Objective To provide insights on emergent ethical tensions experienced by mental health practitioners during system re-organisation, which is sufficiently grounded in empirical data at the local level to inform policy on recovery at institutional and provincial levels.
Method Ethnographic methods using narrative and critical phenomenological resources over 24 months.
Findings Everyday ethical tensions emerged at the confluence of different experiences of time, for example, how a context of increasing pressure to decrease patients’ length of stay at the hospital (service-defined time) challenged efforts to listen to and advocate for what mattered to patients (personal time) and maintain the integrity of interventions (clinical time). In this context, practitioners drew on clinical language and that of personal recovery to strategically ‘push back’, ‘play with’ or ‘take back’ time.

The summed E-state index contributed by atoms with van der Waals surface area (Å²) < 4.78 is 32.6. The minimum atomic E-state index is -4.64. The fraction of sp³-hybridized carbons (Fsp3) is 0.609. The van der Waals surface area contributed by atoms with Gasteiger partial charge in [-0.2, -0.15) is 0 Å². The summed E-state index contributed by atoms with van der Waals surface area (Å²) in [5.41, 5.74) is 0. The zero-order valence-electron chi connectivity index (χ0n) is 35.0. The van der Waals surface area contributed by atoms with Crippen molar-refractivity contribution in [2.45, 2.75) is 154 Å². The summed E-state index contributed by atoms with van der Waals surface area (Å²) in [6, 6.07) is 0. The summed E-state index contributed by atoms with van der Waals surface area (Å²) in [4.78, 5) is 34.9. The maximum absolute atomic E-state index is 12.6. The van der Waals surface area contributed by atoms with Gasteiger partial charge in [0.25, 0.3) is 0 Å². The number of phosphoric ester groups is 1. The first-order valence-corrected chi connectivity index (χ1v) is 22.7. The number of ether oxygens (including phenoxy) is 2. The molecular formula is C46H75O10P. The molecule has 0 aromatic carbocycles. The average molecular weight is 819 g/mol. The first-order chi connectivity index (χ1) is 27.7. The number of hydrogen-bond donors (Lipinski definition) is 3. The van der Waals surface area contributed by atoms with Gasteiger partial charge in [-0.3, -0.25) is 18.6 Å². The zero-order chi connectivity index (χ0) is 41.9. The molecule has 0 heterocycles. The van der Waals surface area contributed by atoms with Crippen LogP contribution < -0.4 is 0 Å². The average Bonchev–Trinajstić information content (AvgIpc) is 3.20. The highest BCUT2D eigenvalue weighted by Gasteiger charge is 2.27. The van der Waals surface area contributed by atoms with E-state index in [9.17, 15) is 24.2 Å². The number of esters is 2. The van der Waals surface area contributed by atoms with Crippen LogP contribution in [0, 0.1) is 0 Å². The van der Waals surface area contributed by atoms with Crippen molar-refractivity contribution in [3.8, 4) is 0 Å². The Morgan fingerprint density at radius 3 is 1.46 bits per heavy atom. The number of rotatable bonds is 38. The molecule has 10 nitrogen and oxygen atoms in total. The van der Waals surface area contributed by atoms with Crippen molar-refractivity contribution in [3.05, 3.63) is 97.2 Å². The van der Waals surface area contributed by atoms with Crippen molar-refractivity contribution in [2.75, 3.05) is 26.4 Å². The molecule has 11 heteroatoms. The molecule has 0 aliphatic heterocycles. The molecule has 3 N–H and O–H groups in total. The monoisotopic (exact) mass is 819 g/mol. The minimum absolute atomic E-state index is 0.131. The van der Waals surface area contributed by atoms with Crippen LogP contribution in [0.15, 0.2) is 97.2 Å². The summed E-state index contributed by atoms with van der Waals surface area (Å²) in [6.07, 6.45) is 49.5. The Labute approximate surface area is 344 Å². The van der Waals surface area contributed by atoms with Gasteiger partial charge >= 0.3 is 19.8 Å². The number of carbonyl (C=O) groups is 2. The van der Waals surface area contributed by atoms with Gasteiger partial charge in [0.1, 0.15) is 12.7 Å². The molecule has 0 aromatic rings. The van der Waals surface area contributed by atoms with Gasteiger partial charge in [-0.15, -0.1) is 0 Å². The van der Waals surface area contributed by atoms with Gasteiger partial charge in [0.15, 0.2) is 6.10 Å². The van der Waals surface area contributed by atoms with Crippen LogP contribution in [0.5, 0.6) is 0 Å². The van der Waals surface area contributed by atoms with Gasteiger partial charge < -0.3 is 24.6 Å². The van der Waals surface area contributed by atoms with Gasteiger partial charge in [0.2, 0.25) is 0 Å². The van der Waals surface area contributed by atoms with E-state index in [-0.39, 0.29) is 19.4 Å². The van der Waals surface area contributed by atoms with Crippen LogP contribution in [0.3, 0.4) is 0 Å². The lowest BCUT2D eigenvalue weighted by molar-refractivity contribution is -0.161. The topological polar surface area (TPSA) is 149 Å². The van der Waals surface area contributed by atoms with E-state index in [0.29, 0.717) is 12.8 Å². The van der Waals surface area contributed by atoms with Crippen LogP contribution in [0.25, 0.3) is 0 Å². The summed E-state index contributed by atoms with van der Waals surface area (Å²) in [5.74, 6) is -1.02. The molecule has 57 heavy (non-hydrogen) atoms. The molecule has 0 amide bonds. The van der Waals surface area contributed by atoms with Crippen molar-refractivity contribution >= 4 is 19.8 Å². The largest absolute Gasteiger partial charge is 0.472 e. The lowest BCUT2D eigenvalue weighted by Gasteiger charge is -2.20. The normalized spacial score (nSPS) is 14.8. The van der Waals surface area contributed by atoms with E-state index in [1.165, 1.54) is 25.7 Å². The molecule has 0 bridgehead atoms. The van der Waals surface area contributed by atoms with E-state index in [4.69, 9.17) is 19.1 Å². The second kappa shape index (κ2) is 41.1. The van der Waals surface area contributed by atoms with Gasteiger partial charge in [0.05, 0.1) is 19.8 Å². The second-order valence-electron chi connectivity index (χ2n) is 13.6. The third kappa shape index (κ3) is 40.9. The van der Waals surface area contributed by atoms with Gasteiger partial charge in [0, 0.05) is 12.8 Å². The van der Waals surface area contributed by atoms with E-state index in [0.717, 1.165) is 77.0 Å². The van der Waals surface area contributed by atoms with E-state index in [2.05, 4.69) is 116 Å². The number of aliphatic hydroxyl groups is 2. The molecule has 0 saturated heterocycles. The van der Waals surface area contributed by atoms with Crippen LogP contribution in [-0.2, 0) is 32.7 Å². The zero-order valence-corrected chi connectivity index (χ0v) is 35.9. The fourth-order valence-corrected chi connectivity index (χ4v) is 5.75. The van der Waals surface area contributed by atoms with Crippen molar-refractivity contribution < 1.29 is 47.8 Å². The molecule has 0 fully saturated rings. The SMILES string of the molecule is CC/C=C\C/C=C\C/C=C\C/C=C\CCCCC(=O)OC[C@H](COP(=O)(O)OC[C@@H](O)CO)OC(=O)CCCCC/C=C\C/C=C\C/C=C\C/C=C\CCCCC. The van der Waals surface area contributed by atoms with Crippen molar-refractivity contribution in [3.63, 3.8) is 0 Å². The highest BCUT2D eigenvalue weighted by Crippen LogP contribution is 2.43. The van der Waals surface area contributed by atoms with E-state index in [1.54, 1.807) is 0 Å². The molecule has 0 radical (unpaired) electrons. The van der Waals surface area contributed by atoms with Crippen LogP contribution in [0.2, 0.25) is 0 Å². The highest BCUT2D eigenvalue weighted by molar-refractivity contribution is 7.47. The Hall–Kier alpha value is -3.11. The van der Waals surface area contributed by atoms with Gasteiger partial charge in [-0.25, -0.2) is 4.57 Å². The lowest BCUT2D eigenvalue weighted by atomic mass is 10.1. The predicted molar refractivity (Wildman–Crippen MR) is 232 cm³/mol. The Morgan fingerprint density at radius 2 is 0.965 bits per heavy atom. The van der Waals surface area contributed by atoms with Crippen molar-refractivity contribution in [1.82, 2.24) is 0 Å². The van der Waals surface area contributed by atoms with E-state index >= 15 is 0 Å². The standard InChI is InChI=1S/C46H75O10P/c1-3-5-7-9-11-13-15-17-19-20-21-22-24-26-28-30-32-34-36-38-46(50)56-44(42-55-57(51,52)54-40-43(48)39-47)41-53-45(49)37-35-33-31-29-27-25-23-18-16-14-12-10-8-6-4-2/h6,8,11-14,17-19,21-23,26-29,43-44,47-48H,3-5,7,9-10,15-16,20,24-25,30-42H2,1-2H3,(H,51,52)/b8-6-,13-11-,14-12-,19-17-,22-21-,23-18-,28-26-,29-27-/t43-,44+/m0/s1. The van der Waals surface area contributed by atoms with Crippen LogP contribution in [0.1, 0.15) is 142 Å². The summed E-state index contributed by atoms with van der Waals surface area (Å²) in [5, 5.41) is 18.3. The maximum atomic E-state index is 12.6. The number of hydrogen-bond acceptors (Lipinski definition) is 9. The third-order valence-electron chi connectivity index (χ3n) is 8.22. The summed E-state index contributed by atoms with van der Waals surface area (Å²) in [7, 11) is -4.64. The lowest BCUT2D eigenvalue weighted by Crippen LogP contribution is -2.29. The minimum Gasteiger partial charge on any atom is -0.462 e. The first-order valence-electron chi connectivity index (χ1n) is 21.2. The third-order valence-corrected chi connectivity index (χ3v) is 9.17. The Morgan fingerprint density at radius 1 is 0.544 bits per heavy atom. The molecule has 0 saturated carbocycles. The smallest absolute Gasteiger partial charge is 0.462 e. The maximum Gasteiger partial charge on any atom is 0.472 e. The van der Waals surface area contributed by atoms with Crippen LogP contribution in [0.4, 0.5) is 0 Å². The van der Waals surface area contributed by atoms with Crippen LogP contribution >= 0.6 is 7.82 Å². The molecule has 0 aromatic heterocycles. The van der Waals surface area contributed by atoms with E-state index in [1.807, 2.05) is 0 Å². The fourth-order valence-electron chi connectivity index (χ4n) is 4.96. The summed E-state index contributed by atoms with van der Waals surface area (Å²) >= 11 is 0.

Discussion Examining everyday practices through ethnographic methods can illuminate the everyday ethical tensions that arise when mental health professionals and psychiatrists grapple with, often competing, goods. Critical phenomenological resources can help expand the structural considerations in empirical ethics, excavate underground practices and raise questions about the conceptual categories undergirding normative ethics. Experiencing-with practitioners in clinical contexts as they encounter and creatively resolve ethical tensions also propose a normative ethics of possibility, to help bridge the gap between empirical and normative ethics.
Conclusion Focus on the relationship between policy, temporal practices and ethics suggests a reconfiguration of time and re-imagination of ethics in institutional settings in ways that can ultimately benefit patients and professionals alike.
- clinical ethics
- public policy
- philosophical ethics
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